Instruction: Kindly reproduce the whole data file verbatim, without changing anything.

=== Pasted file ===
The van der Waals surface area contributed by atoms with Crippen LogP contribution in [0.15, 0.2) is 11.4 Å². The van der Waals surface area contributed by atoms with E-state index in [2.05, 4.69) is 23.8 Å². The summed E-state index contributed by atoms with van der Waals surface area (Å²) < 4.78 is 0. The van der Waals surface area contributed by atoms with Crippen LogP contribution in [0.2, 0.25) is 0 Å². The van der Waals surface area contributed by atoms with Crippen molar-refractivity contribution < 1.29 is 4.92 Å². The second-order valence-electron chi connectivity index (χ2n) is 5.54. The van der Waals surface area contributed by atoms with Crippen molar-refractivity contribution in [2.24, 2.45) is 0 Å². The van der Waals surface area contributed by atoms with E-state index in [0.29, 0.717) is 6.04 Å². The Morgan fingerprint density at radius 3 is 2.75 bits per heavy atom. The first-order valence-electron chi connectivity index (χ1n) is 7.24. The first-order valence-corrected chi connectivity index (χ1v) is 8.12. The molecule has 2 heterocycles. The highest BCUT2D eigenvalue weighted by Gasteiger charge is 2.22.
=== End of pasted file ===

The van der Waals surface area contributed by atoms with Crippen LogP contribution in [0.15, 0.2) is 11.4 Å². The van der Waals surface area contributed by atoms with E-state index in [2.05, 4.69) is 23.8 Å². The summed E-state index contributed by atoms with van der Waals surface area (Å²) < 4.78 is 0. The van der Waals surface area contributed by atoms with Crippen LogP contribution in [0.2, 0.25) is 0 Å². The van der Waals surface area contributed by atoms with Crippen molar-refractivity contribution < 1.29 is 4.92 Å². The second-order valence-electron chi connectivity index (χ2n) is 5.54. The van der Waals surface area contributed by atoms with Crippen molar-refractivity contribution in [2.24, 2.45) is 0 Å². The van der Waals surface area contributed by atoms with E-state index in [0.29, 0.717) is 6.04 Å². The Morgan fingerprint density at radius 3 is 2.75 bits per heavy atom. The first-order valence-electron chi connectivity index (χ1n) is 7.24. The first-order valence-corrected chi connectivity index (χ1v) is 8.12. The molecule has 2 heterocycles. The highest BCUT2D eigenvalue weighted by Gasteiger charge is 2.22.